“At that point I had four people working for me. It was hard—I had given some of them their first jobs out of college. So you have to go to everybody and tell them that you’re closing the doors, that the project you thought was going to go forward is not going to happen. And with two weeks notice it’s not a lot of time to tell people to go find other jobs, but don’t drag it out any longer,” Farrell says.

2. The Paperwork Involved

Again, this part depends on what kind of business structure you have and the specifics of your business. (Do you own your space? Do you have a warehouse? Do you need to close out utilities or simply transfer them out of your name?)

The SBA recommends the help of an expert here to identify your requirements, like lawyers, accountants, tax experts, and/or bankers. A few things that will probably need to be addressed include:

  • Dissolution documents: Papers to dissolve the business have to be filed in the state where the business was incorporated, as well as in states where that business is qualified to do transactions. Different states have different requirements about tax clearances and notifying creditors, so check to make sure what’s needed in your state.
  • Federal, state and local tax forms: You have to finalize the business with the IRS, indicating when you file income tax returns for that year that this will be the final return. There may also be additional filings for state sales tax. Don’t forget about payroll taxes for your former employees.
  • Registrations, permits and other licenses: These all need to be cancelled in order to protect your finances and reputation.

Settle Things with Creditors, Investors, and Employees

One of the first things a good business owner does is inform employees that they’ll be out of work soon. But your obligations to them don’t end there.

As mentioned above, you’ll need to continue to account for their payroll tax forms. You’ll also need to comply with all employment and labor laws, which includes paying them by their final day of work or soon after, and compensating them for any unused leave.

Creditors and other investors, if you have them, also need to be notified.

Creditors must be notified by mail, with information including: that the business is dissolving, a mailing address where they can send their claims, what should be included in a claim, a deadline for receiving claims (usually 120 days) and notice that they’ll be barred from receiving a claim if they don’t send one by the deadline.

If you accept claims by creditors, be sure to pay them. If you reject them, be prepared for a legal battle!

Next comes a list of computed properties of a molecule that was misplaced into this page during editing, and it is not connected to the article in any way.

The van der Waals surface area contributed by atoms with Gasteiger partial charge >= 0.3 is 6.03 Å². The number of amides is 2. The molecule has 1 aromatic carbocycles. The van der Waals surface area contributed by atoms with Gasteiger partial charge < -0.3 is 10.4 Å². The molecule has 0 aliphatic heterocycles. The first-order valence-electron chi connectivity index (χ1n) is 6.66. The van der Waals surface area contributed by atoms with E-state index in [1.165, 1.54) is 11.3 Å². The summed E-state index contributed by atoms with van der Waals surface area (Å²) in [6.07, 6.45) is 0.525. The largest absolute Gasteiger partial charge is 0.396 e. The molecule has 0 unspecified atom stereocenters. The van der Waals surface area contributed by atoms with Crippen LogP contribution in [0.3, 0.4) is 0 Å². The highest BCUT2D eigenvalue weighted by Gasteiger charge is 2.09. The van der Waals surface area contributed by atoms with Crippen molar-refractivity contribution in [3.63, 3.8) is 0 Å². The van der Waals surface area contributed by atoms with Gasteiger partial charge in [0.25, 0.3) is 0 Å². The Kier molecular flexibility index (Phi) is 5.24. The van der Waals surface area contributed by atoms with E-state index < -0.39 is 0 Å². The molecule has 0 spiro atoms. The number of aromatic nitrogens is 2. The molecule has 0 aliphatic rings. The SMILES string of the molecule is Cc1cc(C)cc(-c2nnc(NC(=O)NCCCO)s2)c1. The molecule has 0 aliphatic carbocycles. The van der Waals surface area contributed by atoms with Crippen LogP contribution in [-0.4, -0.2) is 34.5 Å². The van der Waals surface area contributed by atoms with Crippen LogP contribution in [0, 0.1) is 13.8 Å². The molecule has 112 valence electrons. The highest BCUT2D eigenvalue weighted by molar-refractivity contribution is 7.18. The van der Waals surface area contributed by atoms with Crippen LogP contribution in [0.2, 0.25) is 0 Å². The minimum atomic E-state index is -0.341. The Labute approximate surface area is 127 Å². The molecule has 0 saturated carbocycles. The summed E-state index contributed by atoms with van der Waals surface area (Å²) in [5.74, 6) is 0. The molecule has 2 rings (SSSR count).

Move Your Things out and Pack Wisely

If you have an office, you’ll probably have things like office equipment, supplies, furniture and the other particulars of your business. Assuming these assets don’t need to be sold off to satisfy creditors, use a moving company to pack things up and move them out in a timely fashion, especially if your building manager is doing you a favor by letting you break your lease.

“I had three rooms, which had desks, edit bays, technical equipment. Office supplies, files. All of that stuff needed to be boxed up, hopefully in some sort of order so if the business could be opened again I’d have access to it easily,” says Farrell.

That last part is important:

If you have hope that your business can survive in some other capacity in the future, keep your assets handy so they can be brought back into service quickly. And as corny as it sounds, do the same with your hopes for the future: Don’t pack them away.

“You don’t give up that hope,” says Farrell. “You may have to give up your business. Try another one if you can. You may have to take a regular job in between. You don’t give up on the dream of having your own company, whatever that happens to be, but there will be times that you have to deal with the reality of failure, and that’s okay.”

Grieve for Your Business… Then Move On

Farrell kept hope alive for Feral Films specifically for a while, but wasn’t in denial about the reality she faced.

“The global economic picture became clearer by January 2009, and we really knew there was no coming back, because the documentary business was at a standstill. There was no way to get financing in any short period of time,” she says. “I had to rethink your life, and I wasn’t expecting to do that.”

“It sucks,” she admits. “I think that it still sucks and it’s been a few years. It’s realizing that something you worked really hard for has failed. There’s a real sense of loss. It’s almost like I was fired too.”

Farrell looked around the documentary space, which was devastated by the economic crisis, before settling on a “straight” job, which she hadn’t held for over 20 years. That’s when she moved from the “reducing overhead to zero” stage of shutting down the business to officially closing it. But she still has her eyes on returning to that space one day.
“I just knew I had to figure out another way, because that’s the entrepreneurial spirit. If you want to be an entrepreneur and you can’t handle failure, you’re never going to be successful because that’s just part of it.”

Eric Goldschein

Eric Goldschein

Eric is the partnerships editor at Fundera with nearly a decade of experience in digital media. He has written for a number of outlets including Business Insider, HuffPost, Men's Journal, BigCommerce, Volusion, Square, RetailNext, and Keap, covering entrepreneurship, finance, marketing, and small business trends. He graduated from the University of Pittsburgh with degrees in history and English writing. Email:
Eric Goldschein